The Culture Crossing Guide is an evolving database of cross-cultural information about every country in the world. This user-built guide allows people from all walks of life to share essential tips with each other about how to navigate our increasingly borderless world with savvy and sensitivity. Easy to Navigate and free to use, the Culture Crossing Guide provides an opportunity for travelers, business people and students to:
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The information posted in our individual country guides is submitted by people who are either natives or residents (or former residents) of the featured countries. Every day additional information is added by community members who have had experiences living, working, studying or traveling in each particular country. All of the information posted on the website is vetted by a Culture Crossing staff member and checked for credibility by cross referencing with at least two other sources.
When using the country guides for reference, it is important to understand that they provide only generalized information and that there are always exceptions to the rule. The purpose of offering this generalized (and abridged) version of the information is to introduce people to some of the cultural tendencies exhibited by people from different nations.
By providing this information we merely hope to remind people to be alert to these tendencies in order to avoid unnecessary miscommunication or conflict when interacting with people from other cultures. We also hope that by reading about the wide variety of cultural tendencies in the world, people will become more aware of how their own cultureimpacts the way they act, react and interact with the world.
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The U.S. Department of Education [ED] conducts the Civil Rights Data Collection (CRDC), formerly the Elementary and Secondary School Survey (E&S Survey), to collect data on key education and civil rights issues in our nation’s public schools. The CRDC collects a variety of information including, student enrollment and educational programs and services, disaggregated by race/ethnicity, sex, limited English proficiency and disability. The CRDC is a longstanding and important aspect of the ED Office for Civil Right’s overall strategy for administering and enforcing the civil rights statutes for which it is responsible. Information collected by the CRDC is also used by other ED offices as well as policymakers and researchers outside of ED.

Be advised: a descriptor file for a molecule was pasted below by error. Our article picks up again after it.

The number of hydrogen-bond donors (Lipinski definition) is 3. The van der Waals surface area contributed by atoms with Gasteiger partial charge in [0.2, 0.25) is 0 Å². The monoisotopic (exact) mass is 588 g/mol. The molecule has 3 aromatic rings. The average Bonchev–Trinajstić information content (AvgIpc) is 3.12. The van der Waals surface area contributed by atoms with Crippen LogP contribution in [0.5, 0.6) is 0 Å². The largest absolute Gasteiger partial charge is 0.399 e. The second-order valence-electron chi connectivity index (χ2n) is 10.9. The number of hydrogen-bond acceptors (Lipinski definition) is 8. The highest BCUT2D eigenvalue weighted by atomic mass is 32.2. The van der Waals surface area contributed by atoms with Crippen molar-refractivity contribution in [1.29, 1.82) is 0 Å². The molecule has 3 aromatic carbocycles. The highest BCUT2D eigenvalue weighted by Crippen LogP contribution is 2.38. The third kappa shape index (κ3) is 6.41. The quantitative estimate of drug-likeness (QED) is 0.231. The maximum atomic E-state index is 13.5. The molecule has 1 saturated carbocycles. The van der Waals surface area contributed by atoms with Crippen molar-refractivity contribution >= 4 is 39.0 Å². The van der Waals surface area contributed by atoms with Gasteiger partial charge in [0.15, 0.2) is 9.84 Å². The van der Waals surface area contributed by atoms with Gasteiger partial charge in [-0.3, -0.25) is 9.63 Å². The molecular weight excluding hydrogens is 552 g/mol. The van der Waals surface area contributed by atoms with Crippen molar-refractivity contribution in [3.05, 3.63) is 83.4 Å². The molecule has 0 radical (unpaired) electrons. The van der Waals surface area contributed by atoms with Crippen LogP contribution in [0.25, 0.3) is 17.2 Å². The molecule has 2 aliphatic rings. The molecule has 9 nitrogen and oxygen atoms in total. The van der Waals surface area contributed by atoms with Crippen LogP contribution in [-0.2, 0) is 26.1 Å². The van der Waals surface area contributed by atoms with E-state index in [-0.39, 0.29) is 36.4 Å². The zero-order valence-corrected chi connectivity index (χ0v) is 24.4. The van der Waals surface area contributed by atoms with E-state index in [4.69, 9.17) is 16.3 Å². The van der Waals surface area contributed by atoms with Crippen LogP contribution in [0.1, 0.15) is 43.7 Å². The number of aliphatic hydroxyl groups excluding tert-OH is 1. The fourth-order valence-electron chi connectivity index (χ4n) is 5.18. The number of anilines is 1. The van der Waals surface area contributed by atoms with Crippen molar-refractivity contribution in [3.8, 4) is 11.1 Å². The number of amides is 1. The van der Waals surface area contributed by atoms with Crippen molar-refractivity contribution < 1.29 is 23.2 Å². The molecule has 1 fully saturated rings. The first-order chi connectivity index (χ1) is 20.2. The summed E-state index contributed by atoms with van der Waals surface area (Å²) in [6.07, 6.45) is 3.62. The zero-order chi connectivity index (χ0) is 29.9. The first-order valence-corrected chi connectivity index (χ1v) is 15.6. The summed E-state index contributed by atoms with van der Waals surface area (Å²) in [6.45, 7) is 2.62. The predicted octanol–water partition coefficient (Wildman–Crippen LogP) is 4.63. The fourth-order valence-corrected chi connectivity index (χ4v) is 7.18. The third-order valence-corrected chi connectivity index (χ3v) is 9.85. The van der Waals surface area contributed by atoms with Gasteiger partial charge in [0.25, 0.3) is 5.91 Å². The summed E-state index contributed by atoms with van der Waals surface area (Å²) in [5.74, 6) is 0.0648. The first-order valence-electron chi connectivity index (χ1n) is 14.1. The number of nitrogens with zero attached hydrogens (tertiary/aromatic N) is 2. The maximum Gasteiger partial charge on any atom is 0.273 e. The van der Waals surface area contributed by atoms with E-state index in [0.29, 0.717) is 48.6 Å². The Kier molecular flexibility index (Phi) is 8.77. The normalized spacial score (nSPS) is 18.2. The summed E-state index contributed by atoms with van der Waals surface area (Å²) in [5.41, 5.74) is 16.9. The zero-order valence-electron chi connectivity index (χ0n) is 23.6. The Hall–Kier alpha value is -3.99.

The OCR site for information on the CDC is:
Source: Insider Higher Ed June 7, 2013
When Harvard University issued a news release last month about the freshman class it had just admitted, the announcement included information about the racial and ethnic make-up of the newly admitted students. Asian-Americans, the release said, would make up 20.9 percent of the class. Native Hawaiians were grouped with Native Americans, and together those two groups would make up 2.3 percent.
When the College Board released its most recent report on SAT scores, racial and ethnic breakdowns were provided. In one category — with impressive mean scores — were Asian, Asian-American and Pacific Islanders.
Both examples (and there are many more easily to be found) suggest Asian-American academic success. But a report released Thursday calls for the end to such data reporting. It is time to disaggregate data about Asian-American students as much as possible, says the report, issued by the Educational Testing Service and the National Commission on Asian-American and Pacific Islander Research in Education. The failure of most schools and colleges to do so has resulted in key problems facing Asian-American groups being “overlooked and misunderstood,” said Robert T. Teranishi, associate professor of higher education at New York University and principal investigator for the report, during a news briefing.
Aggregated data “conceals significant disparities,” Teranishi said.
Read more: http://www.insidehighered.com/news/2013/06/07/report-calls-end-grouping-asian-american-students-one-category#ixzz2VWH4xYjx
Inside Higher Ed